This IPO Is Positively Outrageous
One sign of a stock market top is the arrival of deals that might otherwise never see the light of day. And since I’m expecting a correction soon, I was not surprised to get an email from an online broker this week offering me the opportunity to participate in the IPO of a small company by the name of Funko (NasdaqGS: FNKO) that is looking to raise $200 million from individual investors like you and me.
Funko describes itself as a “leading pop culture products company.” I’ll be the first to admit that I’m not an expert on pop culture, so I will not attempt to evaluate the commercial viability of its products “that enable fans to express their affinity for their favorite “something”—whether it is a movie, TV show, video game, musician or sports team.”
I have no idea what that really means, but after reviewing the prospectus I realized that I don’t need to know much about pop culture to recognize that this IPO is a bad deal for investors. That’s because virtually all of the money being raised will end up in the pockets of the existing private shareholders.
Pay Me Now…
It’s not unusual for the venture capitalists that finance a private company when banks will not to cash out during an IPO. That’s known as an “exit strategy”, and allows them to reinvest that capital into the next potential IPO. They took a lot of risk and deserve to be rewarded when the gamble pays off.
However, it is unusual for almost none of the proceeds from an IPO to end up as working capital for the company so it can grow its business. If the only thing an IPO accomplishes is transferring equity in the business from one set of shareholders to another group of investors, then the company is no better off financially.
I can tell you who will be much better off financially as a result of this deal: the existing shareholders of Funko that will end up receiving most of the proceeds. Of the expected $162 million in net proceeds (assuming a $15 IPO price, and after $38 million, or 19%, of the gross proceeds, is paid in fees to the underwriters of the offering), most of it will be used to purchase stock from existing shareholders and pay down debt.
Of that amount, approximately $116 million will be used to repay outstanding promissory notes and pay down credit lines. Normally, paying off debt is a good thing since that frees up capital that would otherwise be spent servicing that debt. That will happen here, except the purpose of those loans is questionable based on the following.
And Pay Me Later
According to page 84 of the prospectus, so far this year the company has paid $37.4 million to existing shareholders as “cash tax distributions”, and in 2016 and 2015 distributed another $33.5 million for the same purpose. Additionally, the company also paid a “special distribution” earlier this year of $49.2 million to those same recipients.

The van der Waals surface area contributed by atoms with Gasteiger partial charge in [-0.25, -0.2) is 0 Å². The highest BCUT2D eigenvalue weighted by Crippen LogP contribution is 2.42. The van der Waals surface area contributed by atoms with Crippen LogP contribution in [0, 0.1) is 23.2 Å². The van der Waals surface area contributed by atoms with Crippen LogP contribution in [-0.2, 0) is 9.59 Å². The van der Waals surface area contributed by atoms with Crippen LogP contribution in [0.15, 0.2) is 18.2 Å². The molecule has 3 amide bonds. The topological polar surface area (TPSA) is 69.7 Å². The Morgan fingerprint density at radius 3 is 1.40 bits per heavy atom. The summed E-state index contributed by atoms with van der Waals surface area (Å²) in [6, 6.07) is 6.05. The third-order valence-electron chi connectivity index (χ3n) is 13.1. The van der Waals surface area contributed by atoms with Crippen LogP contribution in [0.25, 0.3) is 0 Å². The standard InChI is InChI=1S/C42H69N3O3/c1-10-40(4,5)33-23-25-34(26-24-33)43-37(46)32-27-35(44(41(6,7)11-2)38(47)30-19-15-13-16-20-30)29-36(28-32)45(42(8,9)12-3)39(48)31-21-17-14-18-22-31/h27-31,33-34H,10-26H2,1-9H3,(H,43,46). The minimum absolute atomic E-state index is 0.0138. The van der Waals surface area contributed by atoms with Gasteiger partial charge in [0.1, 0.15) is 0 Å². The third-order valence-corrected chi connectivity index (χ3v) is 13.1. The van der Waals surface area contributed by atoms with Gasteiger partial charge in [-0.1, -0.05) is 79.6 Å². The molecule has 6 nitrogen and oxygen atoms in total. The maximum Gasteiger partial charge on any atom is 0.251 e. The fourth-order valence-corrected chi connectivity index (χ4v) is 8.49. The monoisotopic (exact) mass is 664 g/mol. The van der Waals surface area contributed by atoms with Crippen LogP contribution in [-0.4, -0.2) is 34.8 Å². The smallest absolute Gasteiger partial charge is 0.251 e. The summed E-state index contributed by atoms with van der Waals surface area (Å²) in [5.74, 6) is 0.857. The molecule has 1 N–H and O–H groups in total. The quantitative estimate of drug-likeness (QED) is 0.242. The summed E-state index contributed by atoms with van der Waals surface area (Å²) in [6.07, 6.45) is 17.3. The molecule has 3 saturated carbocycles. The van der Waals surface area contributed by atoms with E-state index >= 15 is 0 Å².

Altogether, that adds up to roughly $120 million in cash payments to the selling shareholders. That means over the past two years while as a private company, existing shareholders received the equivalent of nearly three-quarters of the expected net proceeds from this IPO.
What is particularly galling about this offering is that it is being made through a relatively new online brokerage firm that appeals to millennials. That partnership makes sense in terms of Funko’s hipster image, but it targets this deal at inexperienced investors less able to discern what’s really going on behind the scenes.
It wasn’t that hard for me. Earlier in my career, I was the “syndicate coordinator” for a regional brokerage firm, which means I directed the placement of IPO shares within our local office. I had a front row seat to how an IPO is marketed, so I know how the sausage is made.
In this case, it isn’t hard to figure out if you know where to look. The challenge is in wading through the prodigious amount of legalese to get to the good stuff. The lawyers who write offering documents for IPOs have a favorite saying: You can’t be sued for it if you disclose it.
That’s why this prospectus comes loaded with just about every warning you can imagine (plus a few I’d never seen before). In fairness, all IPOs are inherently risky, but some are riskier than others, and in this case, the fact the company will derive virtually no working capital from the deal makes it particularly hazardous.
That doesn’t mean the company will necessarily fail, but it does mean it has less margin for error since the next time it tries to raise money it may have to give up a lot more equity to do so. In that event, the shares bought in this IPO will be worth considerably less. Just say no to Funko.